Rachel Baiman Trio

“Shame”  Album Release Tour

7:o0pm at La Tourelle (on the terrace, weather permitting)
Advance Price: $15.00
Door Price: $20.00
Student Price: $15.00

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Join us at La Tourelle for a wonderful evening of original music featuring the Rachel Baiman Trio performing songs from Rachel’s new CD Shame.  On her Shame tour, Rachel is being accompanied by the Tattletale Saints who will open the show with a short set of their own material. 

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LEARN MORE ABOUT RACHEL BAIMAN

LEARN MORE ABOUT THE TATTLETALE SAINTS

 

 

ABOUT RACHEL BAIMAN

In many ways, Shame, the new album from 27-year-old Nashville Americana songwriter and multi-instrumentalist Rachel Baiman, is an exploration of growing up female in America. “I wasn’t necessarily trying to write songs that would be easy to listen to,” Baiman says of the project, “I wanted to write about reality, in all of it’s terror and beauty.” From the title track about abortion politics, to love, sex, and abuse in relationships, to classism and inequality in her re-write of Andy Irvine’s working class anthem “Never Tire of the Road,” the album is ambitious in its scope, yet remains cohesive through Baiman’s personal perspective. Despite the serious subject matter, the overall feeling of the album remains light, with the tongue-in-cheek “Getting Ready to Start (Getting Ready)” and feel-good anthem “Let them Go To Heaven.” A departure from her stripped-down work with progressive folk duo 10 String Symphony, Shame is lush and varied in instrumentation and musical texture.

“a goose-bump-instigating talent that reminded me of a young Gillian Welch or Joy Williams (Civil Wars).”-Z. N. Lupetin, The Bluegrass Situation

Inspired in equal parts by John Hartford and Courtney Barnett, Baiman’s influences span a wide range, but years spent playing traditional music shine through in the album’s firmly rooted sound. For recording and production, Baiman turned to the talents of Mandolin Orange’s Andrew Marlin. “At the time that I was writing the music for this record, I was listening to all North Carolina-made albums, including Mandolin Orange and the album Andrew produced for Josh Oliver (Oliver is also featured heavily on Shame).” Shortly after reaching out to Marlin, Baiman traveled to Chapel Hill, NC for three intensive days in the studio. “The energy was amazing,” Baiman says. “It became clear that we were making something really special that needed to be finished.”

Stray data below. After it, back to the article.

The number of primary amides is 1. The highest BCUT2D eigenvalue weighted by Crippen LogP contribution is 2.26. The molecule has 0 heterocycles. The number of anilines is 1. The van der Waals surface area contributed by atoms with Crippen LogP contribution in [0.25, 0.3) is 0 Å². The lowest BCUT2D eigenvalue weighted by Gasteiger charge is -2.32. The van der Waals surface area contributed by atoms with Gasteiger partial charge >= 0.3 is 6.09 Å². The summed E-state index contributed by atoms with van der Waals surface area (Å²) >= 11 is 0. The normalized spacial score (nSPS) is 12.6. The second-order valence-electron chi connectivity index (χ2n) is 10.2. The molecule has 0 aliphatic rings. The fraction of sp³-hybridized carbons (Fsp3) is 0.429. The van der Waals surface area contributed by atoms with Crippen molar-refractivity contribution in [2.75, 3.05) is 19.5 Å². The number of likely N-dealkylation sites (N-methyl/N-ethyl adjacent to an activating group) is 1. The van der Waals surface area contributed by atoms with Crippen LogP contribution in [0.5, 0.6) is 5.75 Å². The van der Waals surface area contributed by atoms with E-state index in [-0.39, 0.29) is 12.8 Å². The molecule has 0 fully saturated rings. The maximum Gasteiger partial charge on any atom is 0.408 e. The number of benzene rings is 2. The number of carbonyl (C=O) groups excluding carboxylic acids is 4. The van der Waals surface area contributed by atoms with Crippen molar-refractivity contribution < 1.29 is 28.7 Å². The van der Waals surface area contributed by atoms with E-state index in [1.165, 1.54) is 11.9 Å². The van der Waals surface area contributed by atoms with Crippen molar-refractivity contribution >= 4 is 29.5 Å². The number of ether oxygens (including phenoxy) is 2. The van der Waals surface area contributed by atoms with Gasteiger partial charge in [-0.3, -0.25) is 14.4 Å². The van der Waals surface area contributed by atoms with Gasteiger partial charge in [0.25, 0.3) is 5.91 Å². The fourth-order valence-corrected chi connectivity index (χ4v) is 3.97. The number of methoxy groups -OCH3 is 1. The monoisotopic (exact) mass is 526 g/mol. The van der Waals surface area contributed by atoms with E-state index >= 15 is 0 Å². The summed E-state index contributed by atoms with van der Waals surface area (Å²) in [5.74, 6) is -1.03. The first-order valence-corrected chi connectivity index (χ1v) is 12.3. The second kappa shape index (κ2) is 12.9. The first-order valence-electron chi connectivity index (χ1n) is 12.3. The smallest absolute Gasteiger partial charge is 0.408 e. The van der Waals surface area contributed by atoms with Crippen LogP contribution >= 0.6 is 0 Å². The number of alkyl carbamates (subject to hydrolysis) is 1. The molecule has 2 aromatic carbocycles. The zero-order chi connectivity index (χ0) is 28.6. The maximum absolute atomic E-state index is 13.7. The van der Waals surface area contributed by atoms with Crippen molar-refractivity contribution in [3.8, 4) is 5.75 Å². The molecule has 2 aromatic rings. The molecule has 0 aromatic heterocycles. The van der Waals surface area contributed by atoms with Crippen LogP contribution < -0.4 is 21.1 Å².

Added to the musical intensity was the context of the material they were recording—namely, how the songwriting on Shame sits within the current American political climate. “I think what is happening in the country right now has really shifted my career priorities, and brought the folk music community together. We are all suddenly seeing our purpose come into focus, and feeling a renewed responsibility to be a voice of unity and resistance.” In addition to the release of her new solo album, Baiman is the co-founder of a new political group called Folk Fights Back, a musician-led national organization that puts together benefit concerts and awareness events in response to the Trump administration.